Provide Respite Care.

Respite care is basically any time a ward of the state is with someone other than the foster parent, birth parent, or caseworker. Because all children in care must be under the supervision of an adult who has been cleared by the state, foster parents can’t call a neighbor or their 17-year-old niece to watch the kids, even in an emergency.

Providing respite care can be as simple filling out a form and submitting a copy of your driver’s license so you can babysit or serve as an emergency contact for a foster family. Or, respite care can be a commitment to short-term care, in which you become licensed by the state for the occasions when foster parents need a break or a child needs a safe place to stay during a transition.

Respite care can be planned in advance or urgent and can last from a few minutes to a few weeks. Requirements vary by state and agency… read more.

This article was published by adoption.com.

5 Important Things I Learned in my First Year as a Foster Parent

5 Important Things I Learned in my First Year as a Foster Parent

It is worth it. 

“There is no such thing as other people’s children” –Glennon Doyle Melton

I’d typically place this point at the bottom of the article, as the wrap up, but I thought it important to begin by confirming: Yes, it is worth it.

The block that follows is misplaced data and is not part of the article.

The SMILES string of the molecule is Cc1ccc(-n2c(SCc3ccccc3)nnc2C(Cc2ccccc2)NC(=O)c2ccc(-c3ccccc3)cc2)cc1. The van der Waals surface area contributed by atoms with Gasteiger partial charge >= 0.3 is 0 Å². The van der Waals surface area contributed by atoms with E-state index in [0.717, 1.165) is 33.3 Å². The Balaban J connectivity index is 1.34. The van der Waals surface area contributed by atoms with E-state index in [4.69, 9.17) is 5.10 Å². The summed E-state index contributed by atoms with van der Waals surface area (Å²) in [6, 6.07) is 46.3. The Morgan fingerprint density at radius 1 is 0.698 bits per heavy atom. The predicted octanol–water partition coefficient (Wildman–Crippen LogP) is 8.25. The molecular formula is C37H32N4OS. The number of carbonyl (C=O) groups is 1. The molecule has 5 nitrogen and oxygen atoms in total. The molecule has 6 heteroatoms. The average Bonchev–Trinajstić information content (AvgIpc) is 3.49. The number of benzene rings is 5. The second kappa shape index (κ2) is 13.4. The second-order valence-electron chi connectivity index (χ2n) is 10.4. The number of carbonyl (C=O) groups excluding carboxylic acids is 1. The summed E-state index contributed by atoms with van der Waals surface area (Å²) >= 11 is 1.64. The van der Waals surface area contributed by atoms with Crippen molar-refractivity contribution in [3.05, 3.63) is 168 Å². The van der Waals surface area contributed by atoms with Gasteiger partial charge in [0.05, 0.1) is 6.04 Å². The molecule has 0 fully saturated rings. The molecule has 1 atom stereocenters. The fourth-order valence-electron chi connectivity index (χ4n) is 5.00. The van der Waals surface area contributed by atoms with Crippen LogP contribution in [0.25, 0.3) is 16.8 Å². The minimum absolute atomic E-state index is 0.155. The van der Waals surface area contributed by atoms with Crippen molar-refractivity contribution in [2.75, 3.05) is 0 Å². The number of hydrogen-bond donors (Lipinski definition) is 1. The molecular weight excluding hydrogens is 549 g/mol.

The two overwhelming responses to foster care from outsiders are 1) I could never do it. I would become too attached. 2) Foster kids are “bad kids” who steal, lie, and ruin the lives of people who are just trying to help them. Be careful!

The truth about foster care and the children in the system cannot be conveyed through generalities or clichés. Every case, every child, and every family is unique; therefore, every experience and outcome is unique. The only certainty is this: There will be scars.

Some foster care advocates tout that the rewards of caring for hurting children outweigh the challenges. The propaganda also implies that there will be redemption and solace at the end of the dark periods, but in foster care there are no guarantees. Being a foster parent is, by far, the most difficult thing I have ever done. But it’s worth it for the same reasons men and women, in public service or the armed forces, put themselves in harm’s way everyday.

Foster care is worth it is because the kids—our children—are worth it. They have experienced the worst of humanity and their parents have failed them. More than anyone, they deserve grace, and those basic  human rights: “life, liberty, and the pursuit of happiness.” For me, a Christ follower, living out grace and love is a calling on my life that I cannot ignore.

The system &?%*@!# sucks.

As a rule, I do not curse but I find the f-bomb necessary when describing the state of the foster care system in the United States. I have experienced the brokenness of the system within the walls of my home and I believe there is an argument that the institution that is meant to protect broken and displaced children is intrinsically abusive… read more.

This article was published by adoption.com.